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The Year in Review for the Bush Institute’s Pink Ribbon Red Ribbon program
Pink Ribbon Red Ribbon launched in two new countries in 2014 - Ethiopia and Namibia - and the first group of Ambassadors for the public-private partnership was introduced. President Bush and the First Ladies from the two countries made the announcements at the Investing in Our Future at the U.S.-Africa Leaders’ Summit, in Washington, D.C. in August. The summit was attended by first spouses from across Africa, an event to complement President Obama’s hosting of heads of state and government from the continent. The forum emphasized the critical role first spouses play in advancing pressing issues, especially for women and girls, and focused on the impact of investments in education, health, and public-private partnerships.
Highlights for the Pink Ribbon Red Ribbon program this year include the results in the countries where it’s previously been implemented. As of September 2014, in Zambia, Botswana, and Tanzania, over 130,000 women have been screened for cervical cancer; and over 5,200 women were screened for breast cancer. HPV vaccination continued in Zambia and Botswana, and to date, has reached 42,045 young adolescent girls with doses donated by PRRR partners. The partnership also added five new members.
During the week of World AIDS Day this year, Doyin Oluwole, Executive Director of Pink Ribbon Red Ribbon, wrote for the Huffington Post blog on the connection between HIV-vulnerable women and cervical cancer. The Bush Institute also interviewed Dr. Richard Nchabi Kamwi, Namibia’s Member of Parliament and Minister of Health and Social Services, about the success of the U.S. President’s Emergency Plan for AIDS Relief (PEPFAR), and the start of PRRR in his home country.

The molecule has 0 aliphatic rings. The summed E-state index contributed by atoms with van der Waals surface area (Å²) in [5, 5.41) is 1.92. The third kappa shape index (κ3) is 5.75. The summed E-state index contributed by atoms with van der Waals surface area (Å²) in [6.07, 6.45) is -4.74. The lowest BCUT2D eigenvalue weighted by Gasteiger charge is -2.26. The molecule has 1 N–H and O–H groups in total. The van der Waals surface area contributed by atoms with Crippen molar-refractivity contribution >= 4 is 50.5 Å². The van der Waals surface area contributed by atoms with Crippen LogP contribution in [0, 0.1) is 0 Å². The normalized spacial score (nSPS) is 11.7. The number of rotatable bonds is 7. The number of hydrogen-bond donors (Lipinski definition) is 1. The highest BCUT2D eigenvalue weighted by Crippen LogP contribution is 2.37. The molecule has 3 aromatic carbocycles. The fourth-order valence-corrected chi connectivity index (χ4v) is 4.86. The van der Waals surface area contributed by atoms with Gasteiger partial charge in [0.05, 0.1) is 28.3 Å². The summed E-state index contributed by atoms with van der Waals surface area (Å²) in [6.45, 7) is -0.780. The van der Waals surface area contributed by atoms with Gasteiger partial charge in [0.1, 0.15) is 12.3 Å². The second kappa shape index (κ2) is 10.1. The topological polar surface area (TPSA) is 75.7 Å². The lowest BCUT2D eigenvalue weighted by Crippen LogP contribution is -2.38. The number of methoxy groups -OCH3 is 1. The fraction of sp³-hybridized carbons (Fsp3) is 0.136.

As Dr. Kamwi said in the interview: “Partnerships are crucial. They can ensure direct contact with intended beneficiaries, access to additional human and financial resources, and ownership of programs by communities and affected populations. This fully integrated approach is key to making a difference.”
14 Things to Know About the Life-Saving Work of PEPFAR on its 14th Anniversary
Facts about PEPFAR, which has lead the progress in the global campaign to end AIDS.
President and Mrs. Bush's Visit to Namibia and Botswana in Photos
They delivered a message to Congress and all Americans: lives in Africa matter.
Building on America’s Leadership in Global Health
The new administration should stay the course as a strong leader in global health. This is a bipartisan effort, as both sides of the aisle have agreed on the importance of health care investments through successive Congresses and administrations, reflecting the priorities of the American people.
7 Things to Know about PEPFAR on World AIDS Day
Today marks World AIDS Day: a day to honor those lost, celebrate the global progress made in the fight against AIDS, and commit to put an end to the disease. In 2003, at the signing ceremony for the legislation that enacted the President’s Emergency Plan for AIDS Relief (PEPFAR), President George W. Bush said, “We believe in the value and dignity of every human life. In the face of preventable death and suffering, we have a moral duty to act, and we are acting.” Since then, PEPFAR has delivered life-saving antiretroviral treatment (ART) to 11.5 million people, and nearly 2 million babies have been born HIV-free with PEPFAR support. PEPFAR’s success contributes to a coordinated global effort to end AIDS. UNAIDS reports that since 2000, 18.2 million people have access to treatment for HIV, new infections of HIV have decreased by over 1 million infections, and AIDS-related deaths have decreased by 1.4 million. There is real hope for endin